The court then modified Judge Robart’s methodology to fit this case in three ways. First, Judge Holderman would determine only a single RAND rate (not a reasonable range of RAND rates as Judge Robart did for a jury later to assess breach of the RAND obligation). Second, the court here already determined the patents were essential (but Judge Robart had considered patents whose essentiallity was disputed, which led to diminished value where essentiality was questionable). Thus, “unlike Judge Robart, the court will not adjust the RAND rate in light of pre-litigation uncertainty about the essentiality of a given patent.” Third, because Judge Holderman used the WiFi chip as the royalty base and “the purpose of a Wi-Fi chip is, by definition, to provide 802.11 functionality”, then determining the patents’ importance to the 802.11 WiFi standard “determines the importance of those patents to the Wi-Fi chip” — i.e., merges the first two steps of Judge Robart’s analysis.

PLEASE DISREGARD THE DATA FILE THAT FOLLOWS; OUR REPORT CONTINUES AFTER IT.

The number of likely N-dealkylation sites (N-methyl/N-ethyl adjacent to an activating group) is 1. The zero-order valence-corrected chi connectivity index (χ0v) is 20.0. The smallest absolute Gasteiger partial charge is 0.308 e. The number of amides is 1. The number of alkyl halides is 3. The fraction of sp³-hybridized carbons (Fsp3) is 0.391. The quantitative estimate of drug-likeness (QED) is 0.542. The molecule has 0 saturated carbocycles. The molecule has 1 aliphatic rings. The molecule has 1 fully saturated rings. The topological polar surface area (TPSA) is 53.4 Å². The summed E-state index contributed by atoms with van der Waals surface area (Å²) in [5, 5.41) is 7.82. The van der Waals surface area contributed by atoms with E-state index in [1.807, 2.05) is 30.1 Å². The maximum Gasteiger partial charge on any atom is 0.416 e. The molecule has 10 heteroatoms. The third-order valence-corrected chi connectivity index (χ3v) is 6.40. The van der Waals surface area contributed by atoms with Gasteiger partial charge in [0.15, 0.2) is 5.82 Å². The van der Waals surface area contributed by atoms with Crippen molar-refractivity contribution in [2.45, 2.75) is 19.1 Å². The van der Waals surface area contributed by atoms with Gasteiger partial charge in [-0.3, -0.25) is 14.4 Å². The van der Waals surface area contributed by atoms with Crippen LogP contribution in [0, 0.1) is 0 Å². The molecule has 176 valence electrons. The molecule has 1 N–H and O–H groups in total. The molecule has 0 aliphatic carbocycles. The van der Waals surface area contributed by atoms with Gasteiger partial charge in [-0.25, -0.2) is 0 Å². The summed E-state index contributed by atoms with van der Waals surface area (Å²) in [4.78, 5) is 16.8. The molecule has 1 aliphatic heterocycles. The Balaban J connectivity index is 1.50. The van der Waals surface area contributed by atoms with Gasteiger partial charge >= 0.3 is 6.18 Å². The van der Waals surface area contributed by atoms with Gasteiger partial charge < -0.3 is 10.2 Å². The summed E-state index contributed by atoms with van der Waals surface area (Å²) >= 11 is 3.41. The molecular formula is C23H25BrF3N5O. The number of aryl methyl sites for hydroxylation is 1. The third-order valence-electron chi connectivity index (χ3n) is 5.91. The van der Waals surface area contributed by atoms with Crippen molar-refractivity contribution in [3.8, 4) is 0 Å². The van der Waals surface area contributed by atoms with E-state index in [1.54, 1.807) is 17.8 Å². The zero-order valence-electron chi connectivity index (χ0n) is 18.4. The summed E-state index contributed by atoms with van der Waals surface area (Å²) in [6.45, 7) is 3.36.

Hypothetical Negotiation Date. The court used 1997 as the date of the hypothetical negotiation because that’s when the 802.11 standard was initially adopted and the approximate time the manufacturers began to sell 802.11 compliant devices.